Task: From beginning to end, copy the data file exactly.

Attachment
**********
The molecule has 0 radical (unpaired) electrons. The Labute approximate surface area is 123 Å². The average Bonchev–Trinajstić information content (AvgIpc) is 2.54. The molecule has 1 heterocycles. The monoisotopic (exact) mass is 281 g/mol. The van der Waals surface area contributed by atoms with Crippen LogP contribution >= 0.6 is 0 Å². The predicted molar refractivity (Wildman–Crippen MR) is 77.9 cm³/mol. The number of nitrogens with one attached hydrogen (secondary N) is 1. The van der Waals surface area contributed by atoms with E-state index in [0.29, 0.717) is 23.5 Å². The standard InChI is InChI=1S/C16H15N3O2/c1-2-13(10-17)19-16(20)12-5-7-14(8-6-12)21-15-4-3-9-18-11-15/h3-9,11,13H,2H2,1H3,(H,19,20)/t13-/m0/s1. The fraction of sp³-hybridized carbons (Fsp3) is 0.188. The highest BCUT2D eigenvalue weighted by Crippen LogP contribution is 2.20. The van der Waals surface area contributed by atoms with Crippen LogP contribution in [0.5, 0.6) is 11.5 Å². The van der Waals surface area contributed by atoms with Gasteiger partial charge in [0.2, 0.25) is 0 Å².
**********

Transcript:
The molecule has 0 radical (unpaired) electrons. The Labute approximate surface area is 123 Å². The average Bonchev–Trinajstić information content (AvgIpc) is 2.54. The molecule has 1 heterocycles. The monoisotopic (exact) mass is 281 g/mol. The van der Waals surface area contributed by atoms with Crippen LogP contribution >= 0.6 is 0 Å². The predicted molar refractivity (Wildman–Crippen MR) is 77.9 cm³/mol. The number of nitrogens with one attached hydrogen (secondary N) is 1. The van der Waals surface area contributed by atoms with E-state index in [0.29, 0.717) is 23.5 Å². The standard InChI is InChI=1S/C16H15N3O2/c1-2-13(10-17)19-16(20)12-5-7-14(8-6-12)21-15-4-3-9-18-11-15/h3-9,11,13H,2H2,1H3,(H,19,20)/t13-/m0/s1. The fraction of sp³-hybridized carbons (Fsp3) is 0.188. The highest BCUT2D eigenvalue weighted by Crippen LogP contribution is 2.20. The van der Waals surface area contributed by atoms with Crippen LogP contribution in [0.5, 0.6) is 11.5 Å². The van der Waals surface area contributed by atoms with Gasteiger partial charge in [0.2, 0.25) is 0 Å².